San Diego-based band Holy Tears introduces their self-titled eleven-track album, led by Alex Burtson on guitar, Greg Gerardi on bass, and Francis Winfield on drums. Holy Tears is a blend of post-rock and heavy rock, creating a sort of music that is both immediately intriguing and structurally rich, letting you sink deeper into its embrace with returning listens.
Our thoughts on the album can be read here, however, we were extremely curious to find out more about the band and the album’s themes, so here’s an interview with the band.
Hello, guys! Can you pinpoint a particular moment that made you dive into producing these sounds?
Alex: This project was based on some initial instrumental rock songs I created on my own as a form of cathartic self-expression over a decade ago. The project first took form as a band when I met Greg in 2019. Greg responded to an ad I posted on Craigslist that said I was looking for musicians to play with. I shared with him some of the instrumental rock music I had created over the years.
We met up and hit it off. Greg is a multi-instrumentalist but expressed interest in playing bass in a band, so we started to jam with me on guitar and Greg on bass. Greg had some other musician friends that he invited to jam with us, and eventually, Francis joined on drums. We took a break from jamming during COVID-19, but we eventually got back at it in 2021 or 2022 and have been jamming regularly since then.
When creating a musical project, the name is usually more essential than everything else. Was the name ‘Holy Tears’ already on your mind, or did you have to sift through many possibilities before settling on the best one?! Does Holy Tears have any hidden meaning?
We made a list of over 50 different possible band names. Holy Tears was one of the earlier ones added to the list. It stood out to us as a strong name for this project compared to the other names we came up with. It was actually the title of a song by the band Isis, one of my favorite bands. I really like Holy Tears as a name for this project because it emphasizes the heavy emotional quality of the music while also treating it as a sacred thing.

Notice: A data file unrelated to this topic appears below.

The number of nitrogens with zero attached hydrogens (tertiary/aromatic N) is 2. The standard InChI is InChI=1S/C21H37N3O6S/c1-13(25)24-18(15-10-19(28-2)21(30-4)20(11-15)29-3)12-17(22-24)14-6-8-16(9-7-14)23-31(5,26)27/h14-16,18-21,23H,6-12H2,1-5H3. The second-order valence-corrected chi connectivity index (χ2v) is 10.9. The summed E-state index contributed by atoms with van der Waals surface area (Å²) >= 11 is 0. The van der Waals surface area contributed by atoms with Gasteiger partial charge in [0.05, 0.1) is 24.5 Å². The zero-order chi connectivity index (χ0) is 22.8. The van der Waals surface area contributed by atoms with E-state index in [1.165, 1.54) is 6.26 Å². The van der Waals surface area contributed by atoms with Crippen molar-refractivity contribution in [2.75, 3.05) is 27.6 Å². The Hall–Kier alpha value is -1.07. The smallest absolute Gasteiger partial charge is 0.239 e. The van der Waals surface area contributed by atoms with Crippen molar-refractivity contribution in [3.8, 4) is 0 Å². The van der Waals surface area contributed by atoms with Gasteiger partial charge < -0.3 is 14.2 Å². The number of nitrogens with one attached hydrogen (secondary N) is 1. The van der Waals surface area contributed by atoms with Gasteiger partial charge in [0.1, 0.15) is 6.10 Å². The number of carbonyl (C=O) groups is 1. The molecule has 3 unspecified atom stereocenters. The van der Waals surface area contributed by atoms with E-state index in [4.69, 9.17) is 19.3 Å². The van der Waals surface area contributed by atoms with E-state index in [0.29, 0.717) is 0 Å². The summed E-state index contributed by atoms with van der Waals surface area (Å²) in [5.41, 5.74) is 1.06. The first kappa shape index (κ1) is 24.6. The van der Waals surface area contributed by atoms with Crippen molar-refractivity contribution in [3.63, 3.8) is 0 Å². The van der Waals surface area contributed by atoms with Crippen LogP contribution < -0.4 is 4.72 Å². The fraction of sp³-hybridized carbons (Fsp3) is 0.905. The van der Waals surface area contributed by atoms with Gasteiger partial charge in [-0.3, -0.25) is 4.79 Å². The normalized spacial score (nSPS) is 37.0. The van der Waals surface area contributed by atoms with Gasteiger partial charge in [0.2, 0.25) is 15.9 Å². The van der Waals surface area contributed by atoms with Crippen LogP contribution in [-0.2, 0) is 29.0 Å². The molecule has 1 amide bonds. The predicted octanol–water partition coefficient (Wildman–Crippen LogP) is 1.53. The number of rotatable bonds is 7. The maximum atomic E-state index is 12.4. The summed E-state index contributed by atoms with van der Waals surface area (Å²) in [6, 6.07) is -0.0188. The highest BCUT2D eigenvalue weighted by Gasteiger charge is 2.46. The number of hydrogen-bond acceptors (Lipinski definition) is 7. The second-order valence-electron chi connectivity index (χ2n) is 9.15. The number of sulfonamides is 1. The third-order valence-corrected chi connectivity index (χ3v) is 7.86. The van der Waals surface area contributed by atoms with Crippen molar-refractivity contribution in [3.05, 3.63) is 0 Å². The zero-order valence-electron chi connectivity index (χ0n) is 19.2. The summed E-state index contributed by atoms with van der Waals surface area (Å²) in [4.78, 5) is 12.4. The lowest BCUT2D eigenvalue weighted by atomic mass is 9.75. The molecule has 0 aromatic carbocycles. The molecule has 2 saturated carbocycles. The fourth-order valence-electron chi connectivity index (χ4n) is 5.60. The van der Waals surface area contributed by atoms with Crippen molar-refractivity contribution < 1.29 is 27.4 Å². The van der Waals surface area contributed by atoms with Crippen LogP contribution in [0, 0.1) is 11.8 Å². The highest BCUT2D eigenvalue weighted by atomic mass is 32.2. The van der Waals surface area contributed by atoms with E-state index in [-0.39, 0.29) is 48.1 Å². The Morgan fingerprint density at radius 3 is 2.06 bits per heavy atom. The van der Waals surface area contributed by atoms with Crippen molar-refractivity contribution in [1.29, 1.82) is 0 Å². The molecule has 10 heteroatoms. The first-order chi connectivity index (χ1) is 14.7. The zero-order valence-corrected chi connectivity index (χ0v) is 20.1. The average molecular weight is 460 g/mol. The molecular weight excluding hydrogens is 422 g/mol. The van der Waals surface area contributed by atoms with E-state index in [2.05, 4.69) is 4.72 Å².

What are your debut album’s main themes and how would it be served best?
Because we are an instrumental band, there are no explicit themes in terms of lyrics or a message. Each of the songs was given one-word names which are usually based on the feeling that the song creates. From an emotional standpoint, the sound of the album can relate to the feelings of grief, hope, beauty, sadness, loss, melancholy, isolation, freedom, and transcendence.
With this album, we basically take those sensitive, difficult, tender emotions and blast them at full volume. The stuff that doesn’t come up naturally in conversation, but contains the feelings we all feel, and allows you to feel them directly.
Please tell us a little bit about your ‘Holy Tears’. What is the message you’re trying to convey with this release?
It’s a non-verbal expression of the inner emotional landscape. It feels liberating and freeing to give voice to even those darker, less socially accepted emotions. To feel and process these feelings can become a form of self-healing. With Holy Tears, we hope we can give others the chance to say yes to difficult feelings so that they can be fully recognized, embraced, and processed.
When it comes to producing new music, where do you find inspiration? In other words, what was the source of inspiration for your debut album?
There are a few different sources of inspiration. Mainly, there are certain bands that I’ve spent the most time listening to that have influenced me heavily, and ways of playing that are natural and habitual. Bands like Neurosis, Portraits of Past, Jeromes Dream, Joy Division, and Interpol are strong influences on our sound. However, I find that I usually come up with new ideas by listening to new music that is outside of my usual wheelhouse, which makes me think differently than I usually do. Sometimes I’ll hear a riff or a rhythm that scratches a certain itch, and I start adapting the riff and playing with it until I make it my own.